These two major Jewish communities don’t always see eye to eye,
but we are spiritually connected, we must reconcile.
I believe WE CAN and I know
When I walked in the national archives,
I felt I was at home in a profound way.(whisper/)
We need to understand that our homeland of the Jewish people is open to all of us and we need to be a part of it together.
And that is why this is so important during this time of year.
On Kol Nidre.
When we recall our failings.
For it is now that we engage in teshuva,
In acts of introspection.
We look deeply at what is dividing us
and we need to work hard to come together.
We know that these issues are often compounded by the lack of involvement and knowledge on both sides.
People listen to the channels they want to
and read the papers they agree with
without acknowledging that there can be truths throughout the political and religious spectrum.
The prophet Jeremiah warned the Jewish people of the danger of our destroyers coming from within.
Our people cannot afford to be further splintered.
As Rabbi Elliot Cosgrove recently said,
“Think what you want,
argue and advocate with passion,
but do not contribute to the fraying of the fabric of our people.”
This is the time that we need to talk. New conversations must be had,
new relationships must be formed,
and a commitment to our global Jewish family
and the values that we share will be in tact
and as a synagogue
need to be committed in our relationship with Israel
and that is why we need to look towards the year ahead.
• It is why I am so proud to be representing the Conservative movement as a delegate at the World Zionist Congress this October in Jerusalem, on the Mercaz slate.
The 37th World Zionist Congress, comes almost 120 years after Theodore Herzl, gathered about 200 Jewish leaders to discuss the condition of the Jewish People.
• It is why we at SPS are partnering with the Shalom Hartman Institute of North America and other synagogues here in NYC this year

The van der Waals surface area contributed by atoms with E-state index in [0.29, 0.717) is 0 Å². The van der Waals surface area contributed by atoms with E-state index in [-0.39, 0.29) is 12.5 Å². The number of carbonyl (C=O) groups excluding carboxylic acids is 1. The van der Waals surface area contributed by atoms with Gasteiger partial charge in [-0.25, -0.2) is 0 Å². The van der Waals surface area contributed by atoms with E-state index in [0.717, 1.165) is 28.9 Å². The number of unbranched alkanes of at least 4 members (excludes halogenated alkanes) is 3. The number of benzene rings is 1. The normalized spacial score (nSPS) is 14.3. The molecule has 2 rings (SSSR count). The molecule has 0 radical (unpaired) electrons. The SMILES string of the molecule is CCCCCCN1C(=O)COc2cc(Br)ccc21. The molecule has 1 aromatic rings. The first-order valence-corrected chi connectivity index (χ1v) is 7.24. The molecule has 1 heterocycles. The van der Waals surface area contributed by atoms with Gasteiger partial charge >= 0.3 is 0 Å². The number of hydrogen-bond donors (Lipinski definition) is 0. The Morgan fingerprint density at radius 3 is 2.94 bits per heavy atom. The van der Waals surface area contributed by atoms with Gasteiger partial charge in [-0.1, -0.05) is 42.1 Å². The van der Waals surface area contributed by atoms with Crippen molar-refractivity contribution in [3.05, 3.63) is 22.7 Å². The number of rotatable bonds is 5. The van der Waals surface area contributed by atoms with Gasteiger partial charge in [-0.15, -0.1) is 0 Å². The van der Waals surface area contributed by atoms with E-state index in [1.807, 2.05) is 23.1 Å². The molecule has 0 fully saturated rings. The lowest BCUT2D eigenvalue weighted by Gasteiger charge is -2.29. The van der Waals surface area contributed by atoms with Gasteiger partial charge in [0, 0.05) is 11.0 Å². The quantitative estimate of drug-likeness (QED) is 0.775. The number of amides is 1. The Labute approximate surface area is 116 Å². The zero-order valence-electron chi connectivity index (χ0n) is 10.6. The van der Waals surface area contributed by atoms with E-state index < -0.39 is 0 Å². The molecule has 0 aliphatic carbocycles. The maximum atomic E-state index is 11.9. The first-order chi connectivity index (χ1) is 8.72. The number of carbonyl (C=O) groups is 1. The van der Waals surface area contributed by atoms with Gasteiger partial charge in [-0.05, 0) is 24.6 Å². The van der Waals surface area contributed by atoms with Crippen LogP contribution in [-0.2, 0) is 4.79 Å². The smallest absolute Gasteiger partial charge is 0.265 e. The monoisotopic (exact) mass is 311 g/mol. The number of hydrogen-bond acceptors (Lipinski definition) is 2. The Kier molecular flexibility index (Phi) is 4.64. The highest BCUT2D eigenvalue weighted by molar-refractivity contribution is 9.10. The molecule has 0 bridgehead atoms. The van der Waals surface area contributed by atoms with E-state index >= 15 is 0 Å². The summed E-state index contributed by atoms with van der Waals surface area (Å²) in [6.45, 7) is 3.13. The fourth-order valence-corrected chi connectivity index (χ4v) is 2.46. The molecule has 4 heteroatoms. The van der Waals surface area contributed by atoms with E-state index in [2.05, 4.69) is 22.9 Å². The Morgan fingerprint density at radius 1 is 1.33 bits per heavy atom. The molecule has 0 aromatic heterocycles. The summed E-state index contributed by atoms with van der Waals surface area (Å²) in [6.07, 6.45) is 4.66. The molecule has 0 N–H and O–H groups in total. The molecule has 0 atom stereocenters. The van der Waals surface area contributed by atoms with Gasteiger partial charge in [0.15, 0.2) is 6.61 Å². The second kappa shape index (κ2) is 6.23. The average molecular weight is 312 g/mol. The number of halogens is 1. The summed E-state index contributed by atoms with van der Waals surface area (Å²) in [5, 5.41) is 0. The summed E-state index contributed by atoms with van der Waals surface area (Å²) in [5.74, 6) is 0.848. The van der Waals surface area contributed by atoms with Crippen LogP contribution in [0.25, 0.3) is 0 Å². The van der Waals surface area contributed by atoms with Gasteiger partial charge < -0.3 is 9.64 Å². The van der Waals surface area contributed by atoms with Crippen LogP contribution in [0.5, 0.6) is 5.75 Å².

to sponsor a speaker series about the Israeli-Palestinian conflict;
• It is why I will be teaching another adult education course this year through the I-Engage program, called The Tribes of Israel.
• It is why we are bringing former Member of Knesset, Einat Wilf,
to speak at SPS on Oct 31 about her vision of Zionism;
and on November 2, Ambassador Martin Indyk will be here to explain the geopolitical situation on the ground today in the Middle East.
• It is why we bring a delegation from SPS to the AIPAC policy conference where we celebrate a strong and secure US-Israel Relationship-
• I hope that all of you will consider joining me this year.
The Fact is:
We can’t talk about Israel if we don’t understand what is going on in Israel.
And we certainly can’t have a relationship with Israelis if we don’t open ourselves up to hearing their stories.
I want to share a reflection on one more item that I saw this summer.
Everywhere we went, there were mezuzot-from the doors of the checkpoints from Bethlehem
to the doors of the national archives, the Knesset, and even doors of hotel rooms.
A clear reminder that this is a Jewish state.
I proudly touched them everywhere I went and it connected me to my past, present, and future.
I was home.,,
But with that comes the reminder that we must treat those who walk through OUR doors, equally.
As we are told, over THIRTY SIX times in the Torah, !!!
We were once strangers
so WE must treat the stranger well.
When we see those mezuzahs they are there to inspire JUSTICE
think about what we can do!
Having a relationship, especially a long distance one, is not easy, but I KNOW it is worth fighting for.
The work begins now. ..
The work begins here. ..
The work begins with us….
For our family’s story depends on it.
G’mar Chatima Tova.